Small (5- to 10-kPa) decreases in atmospheric pO2 resulted in declines in nitrogenase activity and respiration rate in G. diazotrophicus grown at 20 kPa of O2 (Fig. (Fig.1).1). This is clearly representative of an O2 limitation of cellular metabolism and has been seen in other aerobically functional N2-fixing systems, such as Azotobacter (48) and soybean nodules (25). However, small stepwise increases in atmospheric pO2 above 20 kPa also resulted in declines in nitrogenase activity (Fig. (Fig.1).1). The declines in nitrogenase activity with small (10-kPa) increases in atmospheric pO2 could occur for one of two reasons: (i) an irreversible O2-induced denaturation of the nitrogenase enzyme or (ii) a reversible controlled down-regulation of nitrogenase activity (14). The time course of nitrogenase activity in response to single-step, 40-kPa changes in atmospheric pO2 (Fig. (Fig.4)4) indicates that the latter and not the former mechanism is at work in G. diazotrophicus. The rapid decrease in nitrogenase activity when atmospheric pO2 was switched from 20 to 60 kPa, and the subsequent rapid recovery when the bacteria returned to 20 kPa, indicate that G. diazotrophicus has a switch-off/switch-on protection mechanism in response to changes in atmospheric pO2.

Reversible inhibition of nitrogenase activity has been seen in a number of diazotrophs in response to increases in pO2 and to the addition of ammonium. Three underlying physiological mechanisms have been associated with switch-off/switch-on kinetics of nitrogenase in diazotrophs. The switch-off/switch-on mechanism can be the result of an O2-induced conformational change in nitrogenase as seen in the Mo-dependent nitrogenase of Azotobacter (11, 32, 35, 36, 41). Switch-off/switch-on mechanisms can also be facilitated by an ADP-ribosylation of dinitrogenase reductase which halts nitrogenase activity. This mechanism is coded for by the draT and draG genes and has been observed in a number of diazotrophs, including Rhodobacter capsulata (46), Rhodospirillum rubrum, Azospirillum brasilense, and Azospirillum lipoferum (34, 49). Finally, the nitrogenase switch-off/switch-on mechanism in a number of diazotrophs may involve diversion of electrons from nitrogenase to other (unidentified) electron acceptors (16) and/or an ATP limitation of nitrogenase activity, possibly due to a switch to uncoupled respiratory chain as proposed for Azotobacter vinelandii (29).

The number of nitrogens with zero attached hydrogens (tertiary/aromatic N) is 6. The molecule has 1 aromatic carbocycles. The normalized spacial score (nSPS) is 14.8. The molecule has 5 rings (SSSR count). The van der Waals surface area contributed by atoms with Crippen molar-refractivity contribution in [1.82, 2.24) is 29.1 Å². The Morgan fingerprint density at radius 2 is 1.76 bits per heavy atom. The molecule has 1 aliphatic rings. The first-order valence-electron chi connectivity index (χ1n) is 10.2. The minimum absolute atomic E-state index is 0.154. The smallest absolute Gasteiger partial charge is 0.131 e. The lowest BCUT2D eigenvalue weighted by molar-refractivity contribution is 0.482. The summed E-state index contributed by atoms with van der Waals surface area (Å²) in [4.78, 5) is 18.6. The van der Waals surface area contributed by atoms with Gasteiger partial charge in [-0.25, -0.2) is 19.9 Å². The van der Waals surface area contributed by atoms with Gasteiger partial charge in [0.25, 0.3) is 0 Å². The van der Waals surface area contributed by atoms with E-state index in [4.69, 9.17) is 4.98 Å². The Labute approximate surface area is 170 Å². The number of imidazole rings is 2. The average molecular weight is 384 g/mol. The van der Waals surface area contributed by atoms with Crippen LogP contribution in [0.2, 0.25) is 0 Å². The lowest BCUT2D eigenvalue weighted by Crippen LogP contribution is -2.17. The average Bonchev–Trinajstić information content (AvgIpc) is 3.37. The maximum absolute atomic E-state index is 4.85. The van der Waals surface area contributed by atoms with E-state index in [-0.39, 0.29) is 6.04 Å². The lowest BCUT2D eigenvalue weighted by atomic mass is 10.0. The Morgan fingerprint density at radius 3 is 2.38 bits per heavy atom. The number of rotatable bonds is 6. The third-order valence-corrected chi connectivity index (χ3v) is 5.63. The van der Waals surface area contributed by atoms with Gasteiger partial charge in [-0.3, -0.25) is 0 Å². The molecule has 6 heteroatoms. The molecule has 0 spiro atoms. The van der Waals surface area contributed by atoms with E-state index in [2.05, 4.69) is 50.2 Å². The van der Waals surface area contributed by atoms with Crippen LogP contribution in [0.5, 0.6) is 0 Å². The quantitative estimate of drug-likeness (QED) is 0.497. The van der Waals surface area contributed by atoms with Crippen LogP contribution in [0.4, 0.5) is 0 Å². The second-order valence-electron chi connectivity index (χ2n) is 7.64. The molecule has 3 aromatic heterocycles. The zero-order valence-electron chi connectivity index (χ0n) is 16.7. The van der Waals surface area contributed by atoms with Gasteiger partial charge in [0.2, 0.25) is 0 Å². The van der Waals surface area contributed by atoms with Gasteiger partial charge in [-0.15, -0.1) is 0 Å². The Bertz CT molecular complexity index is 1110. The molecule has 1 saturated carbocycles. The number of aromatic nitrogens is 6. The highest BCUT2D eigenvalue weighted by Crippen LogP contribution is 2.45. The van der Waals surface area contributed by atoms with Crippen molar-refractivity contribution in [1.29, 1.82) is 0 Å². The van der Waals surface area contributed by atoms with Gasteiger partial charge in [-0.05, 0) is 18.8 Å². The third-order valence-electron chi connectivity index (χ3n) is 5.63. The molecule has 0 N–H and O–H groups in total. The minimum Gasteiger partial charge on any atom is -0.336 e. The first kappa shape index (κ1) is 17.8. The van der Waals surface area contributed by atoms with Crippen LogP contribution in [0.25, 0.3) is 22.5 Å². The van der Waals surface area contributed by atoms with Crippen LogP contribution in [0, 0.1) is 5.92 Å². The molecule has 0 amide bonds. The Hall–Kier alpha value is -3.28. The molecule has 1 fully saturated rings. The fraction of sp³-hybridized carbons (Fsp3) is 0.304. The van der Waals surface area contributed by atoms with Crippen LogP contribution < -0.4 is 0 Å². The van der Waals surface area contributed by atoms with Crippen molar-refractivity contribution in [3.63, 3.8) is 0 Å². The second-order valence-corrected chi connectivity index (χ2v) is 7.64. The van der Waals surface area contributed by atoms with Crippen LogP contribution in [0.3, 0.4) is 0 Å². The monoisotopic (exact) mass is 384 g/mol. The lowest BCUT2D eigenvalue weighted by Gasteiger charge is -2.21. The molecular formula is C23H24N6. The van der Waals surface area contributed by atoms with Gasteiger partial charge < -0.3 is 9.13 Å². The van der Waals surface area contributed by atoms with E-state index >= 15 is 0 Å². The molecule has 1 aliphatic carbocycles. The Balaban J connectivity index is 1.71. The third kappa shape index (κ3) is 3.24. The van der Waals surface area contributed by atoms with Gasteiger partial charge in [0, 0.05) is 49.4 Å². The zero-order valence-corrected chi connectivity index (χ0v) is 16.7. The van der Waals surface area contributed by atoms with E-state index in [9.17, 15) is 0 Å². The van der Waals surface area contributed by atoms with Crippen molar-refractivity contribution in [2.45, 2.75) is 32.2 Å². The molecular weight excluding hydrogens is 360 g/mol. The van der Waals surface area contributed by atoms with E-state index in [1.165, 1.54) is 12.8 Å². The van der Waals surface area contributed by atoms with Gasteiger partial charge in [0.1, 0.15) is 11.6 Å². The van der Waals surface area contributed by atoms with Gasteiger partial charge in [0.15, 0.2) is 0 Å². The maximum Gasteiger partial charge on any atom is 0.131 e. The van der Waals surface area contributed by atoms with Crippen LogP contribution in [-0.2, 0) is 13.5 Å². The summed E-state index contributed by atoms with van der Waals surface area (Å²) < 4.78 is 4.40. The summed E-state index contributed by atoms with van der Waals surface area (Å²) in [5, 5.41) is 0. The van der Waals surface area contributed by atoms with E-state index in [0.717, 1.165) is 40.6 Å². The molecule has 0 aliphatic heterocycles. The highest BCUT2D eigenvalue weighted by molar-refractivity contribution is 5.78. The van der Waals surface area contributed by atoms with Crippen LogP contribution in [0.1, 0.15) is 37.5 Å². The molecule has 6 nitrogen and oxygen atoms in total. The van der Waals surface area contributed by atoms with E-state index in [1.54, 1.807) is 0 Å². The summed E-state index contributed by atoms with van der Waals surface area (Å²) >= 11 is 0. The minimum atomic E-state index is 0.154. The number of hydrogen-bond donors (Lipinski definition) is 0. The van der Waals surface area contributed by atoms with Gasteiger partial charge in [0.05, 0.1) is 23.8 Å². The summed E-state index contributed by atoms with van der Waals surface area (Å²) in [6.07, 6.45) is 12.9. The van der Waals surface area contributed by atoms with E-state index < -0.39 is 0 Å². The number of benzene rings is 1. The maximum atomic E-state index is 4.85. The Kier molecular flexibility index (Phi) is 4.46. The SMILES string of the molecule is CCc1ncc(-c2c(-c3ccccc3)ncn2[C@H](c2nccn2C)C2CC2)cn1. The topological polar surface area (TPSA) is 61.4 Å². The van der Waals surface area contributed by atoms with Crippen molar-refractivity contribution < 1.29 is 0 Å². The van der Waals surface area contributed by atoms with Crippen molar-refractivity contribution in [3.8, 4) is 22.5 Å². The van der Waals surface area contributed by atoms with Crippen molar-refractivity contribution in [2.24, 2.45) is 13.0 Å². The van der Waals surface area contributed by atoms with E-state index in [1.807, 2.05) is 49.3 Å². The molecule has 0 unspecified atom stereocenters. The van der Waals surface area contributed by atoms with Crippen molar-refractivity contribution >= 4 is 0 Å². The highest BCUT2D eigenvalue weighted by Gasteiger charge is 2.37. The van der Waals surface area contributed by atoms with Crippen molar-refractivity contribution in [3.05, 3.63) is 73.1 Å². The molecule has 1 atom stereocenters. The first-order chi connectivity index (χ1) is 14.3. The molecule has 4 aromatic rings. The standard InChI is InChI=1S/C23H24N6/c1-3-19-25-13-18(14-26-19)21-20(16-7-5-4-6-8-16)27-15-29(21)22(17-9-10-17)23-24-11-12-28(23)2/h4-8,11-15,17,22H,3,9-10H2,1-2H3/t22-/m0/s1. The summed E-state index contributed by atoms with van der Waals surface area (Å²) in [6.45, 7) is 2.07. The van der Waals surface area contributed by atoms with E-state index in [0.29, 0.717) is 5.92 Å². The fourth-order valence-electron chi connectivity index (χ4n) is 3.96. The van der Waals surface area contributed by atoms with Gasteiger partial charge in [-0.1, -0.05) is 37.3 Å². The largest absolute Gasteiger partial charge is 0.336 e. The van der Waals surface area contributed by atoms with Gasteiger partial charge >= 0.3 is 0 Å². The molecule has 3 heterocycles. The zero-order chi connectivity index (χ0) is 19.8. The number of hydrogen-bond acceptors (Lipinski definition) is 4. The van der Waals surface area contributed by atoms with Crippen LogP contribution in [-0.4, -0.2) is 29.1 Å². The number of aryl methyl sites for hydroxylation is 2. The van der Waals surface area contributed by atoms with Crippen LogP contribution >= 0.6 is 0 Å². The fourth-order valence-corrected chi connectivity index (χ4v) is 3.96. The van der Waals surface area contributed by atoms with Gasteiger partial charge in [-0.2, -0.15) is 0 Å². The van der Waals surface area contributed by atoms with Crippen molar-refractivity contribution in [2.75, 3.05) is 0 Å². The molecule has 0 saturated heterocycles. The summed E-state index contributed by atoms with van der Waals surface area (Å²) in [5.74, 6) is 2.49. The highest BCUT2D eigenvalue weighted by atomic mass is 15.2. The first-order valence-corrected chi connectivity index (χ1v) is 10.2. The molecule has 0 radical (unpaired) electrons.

Which if any of the above identified switch-off/switch-on mechanisms are at work in G. diazotrophicus was not investigated in our study. However, it is highly unlikely that the mechanism involves the ADP-ribosylation of dinitrogenase reductase. Although Burris et al. (5) found that G. diazotrophicus had “a rather sluggish” response to ammonium addition and required 10 μM NH4+ to switch off nitrogenase, they found no evidence of ADP-ribosylation of dinitrogenase reductase or of the draT-draG gene complex in G. diazotrophicus. Recently, S. Norlund (personal communication) also found evidence of a switch-off/switch-on phenomenon in G. diazotrophicus in response to changes in pO2, possibly involving a conformational change in nitrogenase medium by a Shethna-like protein (32).

In this study, long-term adaptation of G. diazotrophicus to different atmospheric pO2 was tested by growing the bacterium for 5 or 6 days at 10, 20, or 30 kPa of O2 before nitrogenase activity was measured. Although culture conditions were not exactly the same for all the cultures (see Material and Methods), some trends are consistent in all three treatments. During assays of nitrogenase activity, when atmospheric pO2 was decreased below the concentration at which the bacteria were cultured, nitrogenase activity was always lower (Fig. (Fig.1,1, ,5,5, and and6).6). This appears to be due to a generalized O2 limitation of cellular metabolism (Fig. (Fig.3)3) (25, 48). G. diazotrophicus cultures which were grown under different atmospheric pO2 also showed different optimal atmospheric pO2 for nitrogenase activity. The optimal atmospheric pO2 for cultures grown at 10 and 20 kPa of O2 was 20 to 30 kPa of O2 (Fig. (Fig.11 and and5);5); the optimal atmospheric pO2 for nitrogenase activity for cultures grown at 30 kPa of O2 was 40 kPa of O2 (Fig. (Fig.6)6) The fact that the cultures grown at the highest atmospheric pO2 showed a higher optimal pO2 for nitrogenase activity indicates a long-term adaptation of G. diazotrophicus colonies to different pO2. Other aerobically functional N2-fixing systems such as A. vinelandii (30) and the B. japonicum-soybean symbiosis (7) are known to make long-term adaptations of nitrogenase activity to nonambient pO2. Dong (8) noted differences in colony morphology of G. diazotrophicus between cultures grown long-term on 2 and 20 kPa of atmospheric pO2. We are currently investigating whether morphologic and structural characteristics of the colonies contribute to these long-term adaptations.

ACKNOWLEDGMENTS

We thank B. Luit and J. Foidart for their technical assistance, C. Kennedy for donating the Nif strain G. diazotrophicus MAD3A, and P. Hallenbeck, Université de Montréal, for useful discussions on this paper.

This study was funded by grants from Cargill Inc. and the AAFC/NSERC (Canada) Research Partnership Program.